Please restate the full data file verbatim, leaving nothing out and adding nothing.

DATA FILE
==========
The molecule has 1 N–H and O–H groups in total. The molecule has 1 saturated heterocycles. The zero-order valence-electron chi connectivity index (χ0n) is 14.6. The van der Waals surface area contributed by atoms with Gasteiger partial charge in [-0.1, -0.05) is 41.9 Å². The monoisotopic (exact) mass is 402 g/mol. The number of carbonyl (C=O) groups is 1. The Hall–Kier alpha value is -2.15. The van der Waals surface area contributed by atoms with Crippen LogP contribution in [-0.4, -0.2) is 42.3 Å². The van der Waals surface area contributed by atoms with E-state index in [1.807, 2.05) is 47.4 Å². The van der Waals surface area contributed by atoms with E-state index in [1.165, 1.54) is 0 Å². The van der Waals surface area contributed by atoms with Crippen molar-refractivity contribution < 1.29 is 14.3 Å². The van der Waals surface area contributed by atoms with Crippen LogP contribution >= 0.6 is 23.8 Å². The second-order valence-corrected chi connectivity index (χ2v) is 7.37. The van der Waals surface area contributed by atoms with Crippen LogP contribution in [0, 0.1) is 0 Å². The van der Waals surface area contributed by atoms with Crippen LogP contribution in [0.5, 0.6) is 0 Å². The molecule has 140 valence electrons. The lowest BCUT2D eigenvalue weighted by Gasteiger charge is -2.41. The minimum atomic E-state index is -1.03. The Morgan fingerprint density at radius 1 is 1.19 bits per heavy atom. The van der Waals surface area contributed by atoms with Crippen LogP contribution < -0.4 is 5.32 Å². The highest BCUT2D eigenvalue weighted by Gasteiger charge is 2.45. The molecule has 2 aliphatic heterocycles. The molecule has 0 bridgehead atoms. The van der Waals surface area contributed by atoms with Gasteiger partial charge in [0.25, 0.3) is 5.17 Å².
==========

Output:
The molecule has 1 N–H and O–H groups in total. The molecule has 1 saturated heterocycles. The zero-order valence-electron chi connectivity index (χ0n) is 14.6. The van der Waals surface area contributed by atoms with Gasteiger partial charge in [-0.1, -0.05) is 41.9 Å². The monoisotopic (exact) mass is 402 g/mol. The number of carbonyl (C=O) groups is 1. The Hall–Kier alpha value is -2.15. The van der Waals surface area contributed by atoms with Crippen LogP contribution in [-0.4, -0.2) is 42.3 Å². The van der Waals surface area contributed by atoms with E-state index in [1.807, 2.05) is 47.4 Å². The van der Waals surface area contributed by atoms with E-state index in [1.165, 1.54) is 0 Å². The van der Waals surface area contributed by atoms with Crippen molar-refractivity contribution < 1.29 is 14.3 Å². The van der Waals surface area contributed by atoms with Crippen LogP contribution >= 0.6 is 23.8 Å². The second-order valence-corrected chi connectivity index (χ2v) is 7.37. The van der Waals surface area contributed by atoms with Crippen LogP contribution in [0, 0.1) is 0 Å². The van der Waals surface area contributed by atoms with Crippen LogP contribution in [0.5, 0.6) is 0 Å². The molecule has 140 valence electrons. The lowest BCUT2D eigenvalue weighted by Gasteiger charge is -2.41. The minimum atomic E-state index is -1.03. The Morgan fingerprint density at radius 1 is 1.19 bits per heavy atom. The van der Waals surface area contributed by atoms with Crippen LogP contribution < -0.4 is 5.32 Å². The highest BCUT2D eigenvalue weighted by Gasteiger charge is 2.45. The molecule has 2 aliphatic heterocycles. The molecule has 0 bridgehead atoms. The van der Waals surface area contributed by atoms with Gasteiger partial charge in [0.25, 0.3) is 5.17 Å².